Wears a lot of hats. Can serve multiple purposes, all related to coordination of a distributed system. More concisely, Zookeeper is a coordination service for distributed applications.
A distributed system is a software system in which components located on networked computers communicate and coordinate their actions by passing messages. The components interact with each other in order to achieve a common goal. Wikipedia
Digging a bit deeper: Simply put, it backs the nodes of your distributed system through a tree structure of znodes (more in upcoming slides) Central nervous system for your distributed application Centralized and replicated across an odd number of hosts to make up an ensemble Data is kept in memory and is backed up to a log for reliability. By using memory ZooKeeper is very fast and can handle the high loads typically seen in chatty coordination protocols across huge numbers of processes. Prefers read-heavy based applications Clients connect to any zk node in the ensemble and maintain that connection API of create, read, update, delete (but also watches, more in later slides)
Replicated hosts make up an “ensemble”
Writes are bubbled up to one elected leader (which is why there should be an odd # of instances). A quorum must confirm the update. Updates are submitted concurrently by clients and committed by FIFO order. After update, incremental state changes are broadcast to replicas using Zookeeper Atomic Broadcast (ZAB). Each state change is incremental with respect to the previous state, so there is an implicit dependence on the order of the state changes. This guarantees: Sequential Consistency - Updates from a client will be applied in the order that they were sent. Atomicity - Updates either succeed or fail. No partial results.
Znodes maintain a stat structure that includes version numbers for data changes, acl changes. The stat structure also has timestamps. The version number, together with the timestamp allow ZooKeeper to validate the cache and to coordinate updates. Each time a znode's data changes, the version number increases.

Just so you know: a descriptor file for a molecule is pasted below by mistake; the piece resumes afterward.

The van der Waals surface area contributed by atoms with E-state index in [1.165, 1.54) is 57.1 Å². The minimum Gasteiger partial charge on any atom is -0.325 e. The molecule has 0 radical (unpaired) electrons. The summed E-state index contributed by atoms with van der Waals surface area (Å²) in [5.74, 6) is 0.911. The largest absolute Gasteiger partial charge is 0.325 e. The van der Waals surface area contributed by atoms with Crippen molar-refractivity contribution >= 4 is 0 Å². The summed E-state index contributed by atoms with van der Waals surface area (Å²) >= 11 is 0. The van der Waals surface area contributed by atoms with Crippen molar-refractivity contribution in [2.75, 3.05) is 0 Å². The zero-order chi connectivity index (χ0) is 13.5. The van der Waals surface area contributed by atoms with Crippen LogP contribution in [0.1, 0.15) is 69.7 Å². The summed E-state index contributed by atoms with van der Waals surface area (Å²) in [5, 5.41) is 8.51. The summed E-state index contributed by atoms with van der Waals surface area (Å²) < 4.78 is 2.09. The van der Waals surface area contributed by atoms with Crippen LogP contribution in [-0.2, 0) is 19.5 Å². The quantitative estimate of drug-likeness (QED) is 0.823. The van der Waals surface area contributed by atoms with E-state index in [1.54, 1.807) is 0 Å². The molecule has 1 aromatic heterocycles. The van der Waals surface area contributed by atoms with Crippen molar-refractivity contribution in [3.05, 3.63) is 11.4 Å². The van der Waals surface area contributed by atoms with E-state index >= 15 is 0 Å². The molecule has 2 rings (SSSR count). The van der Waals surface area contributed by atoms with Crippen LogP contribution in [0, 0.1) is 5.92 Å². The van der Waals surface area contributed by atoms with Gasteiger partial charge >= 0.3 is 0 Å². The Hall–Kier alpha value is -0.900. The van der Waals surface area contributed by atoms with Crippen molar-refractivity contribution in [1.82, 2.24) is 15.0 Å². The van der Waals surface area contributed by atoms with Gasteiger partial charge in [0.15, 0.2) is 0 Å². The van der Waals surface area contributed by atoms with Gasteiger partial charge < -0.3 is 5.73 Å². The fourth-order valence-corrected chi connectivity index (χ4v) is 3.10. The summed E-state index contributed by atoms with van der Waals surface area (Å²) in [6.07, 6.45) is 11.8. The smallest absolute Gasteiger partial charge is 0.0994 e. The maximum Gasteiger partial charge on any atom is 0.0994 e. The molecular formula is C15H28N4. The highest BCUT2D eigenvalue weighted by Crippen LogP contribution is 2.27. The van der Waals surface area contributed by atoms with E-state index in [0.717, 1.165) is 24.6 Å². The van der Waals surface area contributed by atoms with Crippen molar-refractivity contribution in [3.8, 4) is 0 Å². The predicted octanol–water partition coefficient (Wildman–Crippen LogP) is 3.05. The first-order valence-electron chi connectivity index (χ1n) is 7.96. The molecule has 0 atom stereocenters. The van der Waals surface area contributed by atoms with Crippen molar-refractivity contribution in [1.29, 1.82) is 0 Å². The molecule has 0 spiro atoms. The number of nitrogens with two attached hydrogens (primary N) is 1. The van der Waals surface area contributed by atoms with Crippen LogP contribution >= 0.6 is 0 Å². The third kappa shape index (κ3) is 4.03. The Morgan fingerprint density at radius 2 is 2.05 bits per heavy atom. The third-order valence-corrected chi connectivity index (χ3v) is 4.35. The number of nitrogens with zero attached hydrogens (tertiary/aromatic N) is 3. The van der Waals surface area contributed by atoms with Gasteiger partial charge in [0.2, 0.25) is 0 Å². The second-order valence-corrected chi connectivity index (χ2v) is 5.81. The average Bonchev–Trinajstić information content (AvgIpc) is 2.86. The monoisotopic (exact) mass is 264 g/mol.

Watches Clients can set watches on znodes. Changes to that znode trigger the watch and then clear the watch. When a watch triggers, ZooKeeper sends the client a notification.
Ephemeral Nodes ZooKeeper also has the notion of ephemeral nodes. These znodes exists as long as the session that created the znode is active. When the session ends the znode is deleted. Because of this behavior ephemeral znodes are not allowed to have children.
Time in ZooKeeper ZooKeeper tracks time multiple ways: Zxid Every change to the ZooKeeper state receives a stamp in the form of a zxid (ZooKeeper Transaction Id). This exposes the total ordering of all changes to ZooKeeper. Each change will have a unique zxid and if zxid1 is smaller than zxid2 then zxid1 happened before zxid2. Version numbers Every change to a a node will cause an increase to one of the version numbers of that node. The three version numbers are version (number of changes to the data of a znode), cversion (number of changes to the children of a znode), and aversion (number of changes to the ACL of a znode). Ticks When using multi-server ZooKeeper, servers use ticks to define timing of events such as status uploads, session timeouts, connection timeouts between peers, etc. The tick time is only indirectly exposed through the minimum session timeout (2 times the tick time); if a client requests a session timeout less than the minimum session timeout, the server will tell the client that the session timeout is actually the minimum session timeout. Real time ZooKeeper doesn't use real time, or clock time, at all except to put timestamps into the stat structure on znode creation and znode modification.
A critical component of ZooKeeper is Zab, the ZooKeeper Atomic Broadcast algorithm, which is the protocol that manages atomic updates to the replicas. It is responsible for agreeing on a leader in the ensemble, synchronizing the replicas, managing update transactions to be broadcast, as well as recovering from a crashed state to a valid state.
Why not simply use a database? Because of the guarantees
Fast especially in read-heavy workload (10:1 performance against writes)
More performance data in backup slides
Service Discovery - watch thru heartbeat
Let ELECTION be a path of choice of the application. To volunteer to be a leader: Create znode z with path "ELECTION/guid-n_" with both SEQUENCE and EPHEMERAL flags; Let C be the children of "ELECTION", and i be the sequence number of z; Watch for changes on "ELECTION/guid-n_j", where j is the largest sequence number such that j < i and n_j is a znode in C; Upon receiving a notification of znode deletion: Let C be the new set of children of ELECTION; If z is the smallest node in C, then execute leader procedure; Otherwise, watch for changes on "ELECTION/guid-n_j", where j is the largest sequence number such that j < i and n_j is a znode in C;
When a Redis machine reaches either the memory or CPU thresholds, we split it either horizontally orvertically. Vertical sharding a Redis machine is simply cutting the number of running Redis instances on the machine by half. We bring up a new master as a slave of the existing master and once the slaving is complete, we make it the new master for half of the Redis instances leaving the old master as the master for the other half.